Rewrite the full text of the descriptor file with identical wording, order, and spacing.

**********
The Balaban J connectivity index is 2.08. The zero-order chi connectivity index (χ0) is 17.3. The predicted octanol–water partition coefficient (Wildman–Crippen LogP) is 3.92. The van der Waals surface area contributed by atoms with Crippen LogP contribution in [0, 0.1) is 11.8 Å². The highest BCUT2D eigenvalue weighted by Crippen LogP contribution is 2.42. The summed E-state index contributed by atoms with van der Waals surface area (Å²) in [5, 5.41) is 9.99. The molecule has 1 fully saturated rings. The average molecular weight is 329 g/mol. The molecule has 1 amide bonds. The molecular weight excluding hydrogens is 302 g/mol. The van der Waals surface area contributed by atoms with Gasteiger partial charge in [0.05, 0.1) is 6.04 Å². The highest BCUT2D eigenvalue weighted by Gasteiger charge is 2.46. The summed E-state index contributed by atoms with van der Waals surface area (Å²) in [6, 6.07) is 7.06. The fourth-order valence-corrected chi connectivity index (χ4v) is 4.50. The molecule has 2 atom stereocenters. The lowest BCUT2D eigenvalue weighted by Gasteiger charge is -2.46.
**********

The Balaban J connectivity index is 2.08. The zero-order chi connectivity index (χ0) is 17.3. The predicted octanol–water partition coefficient (Wildman–Crippen LogP) is 3.92. The van der Waals surface area contributed by atoms with Crippen LogP contribution in [0, 0.1) is 11.8 Å². The highest BCUT2D eigenvalue weighted by Crippen LogP contribution is 2.42. The summed E-state index contributed by atoms with van der Waals surface area (Å²) in [5, 5.41) is 9.99. The molecule has 1 fully saturated rings. The average molecular weight is 329 g/mol. The molecule has 1 amide bonds. The molecular weight excluding hydrogens is 302 g/mol. The van der Waals surface area contributed by atoms with Gasteiger partial charge in [0.05, 0.1) is 6.04 Å². The highest BCUT2D eigenvalue weighted by Gasteiger charge is 2.46. The summed E-state index contributed by atoms with van der Waals surface area (Å²) in [6, 6.07) is 7.06. The fourth-order valence-corrected chi connectivity index (χ4v) is 4.50. The molecule has 2 atom stereocenters. The lowest BCUT2D eigenvalue weighted by Gasteiger charge is -2.46.